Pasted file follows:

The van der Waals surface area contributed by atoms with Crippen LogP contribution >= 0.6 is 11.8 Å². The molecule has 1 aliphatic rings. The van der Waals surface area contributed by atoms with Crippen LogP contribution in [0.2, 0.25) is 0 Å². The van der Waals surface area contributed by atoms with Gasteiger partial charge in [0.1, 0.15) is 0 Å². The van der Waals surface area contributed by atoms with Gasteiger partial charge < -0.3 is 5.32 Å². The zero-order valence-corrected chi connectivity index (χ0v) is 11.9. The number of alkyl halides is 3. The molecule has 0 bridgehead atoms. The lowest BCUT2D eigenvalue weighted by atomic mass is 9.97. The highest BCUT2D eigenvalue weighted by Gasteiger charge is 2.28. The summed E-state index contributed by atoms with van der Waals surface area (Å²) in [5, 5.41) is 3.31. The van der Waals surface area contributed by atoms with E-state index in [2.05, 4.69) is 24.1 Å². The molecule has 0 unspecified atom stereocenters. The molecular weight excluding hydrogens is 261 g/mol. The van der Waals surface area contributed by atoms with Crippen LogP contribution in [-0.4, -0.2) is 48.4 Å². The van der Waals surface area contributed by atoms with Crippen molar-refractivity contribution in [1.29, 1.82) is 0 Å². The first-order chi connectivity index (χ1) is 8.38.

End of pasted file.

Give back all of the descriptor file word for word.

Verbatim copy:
The van der Waals surface area contributed by atoms with Crippen LogP contribution >= 0.6 is 11.8 Å². The molecule has 1 aliphatic rings. The van der Waals surface area contributed by atoms with Crippen LogP contribution in [0.2, 0.25) is 0 Å². The van der Waals surface area contributed by atoms with Gasteiger partial charge in [0.1, 0.15) is 0 Å². The van der Waals surface area contributed by atoms with Gasteiger partial charge < -0.3 is 5.32 Å². The zero-order valence-corrected chi connectivity index (χ0v) is 11.9. The number of alkyl halides is 3. The molecule has 0 bridgehead atoms. The lowest BCUT2D eigenvalue weighted by atomic mass is 9.97. The highest BCUT2D eigenvalue weighted by Gasteiger charge is 2.28. The summed E-state index contributed by atoms with van der Waals surface area (Å²) in [5, 5.41) is 3.31. The van der Waals surface area contributed by atoms with E-state index in [2.05, 4.69) is 24.1 Å². The molecule has 0 unspecified atom stereocenters. The molecular weight excluding hydrogens is 261 g/mol. The van der Waals surface area contributed by atoms with Crippen LogP contribution in [-0.4, -0.2) is 48.4 Å². The van der Waals surface area contributed by atoms with Crippen molar-refractivity contribution in [1.29, 1.82) is 0 Å². The first-order chi connectivity index (χ1) is 8.38.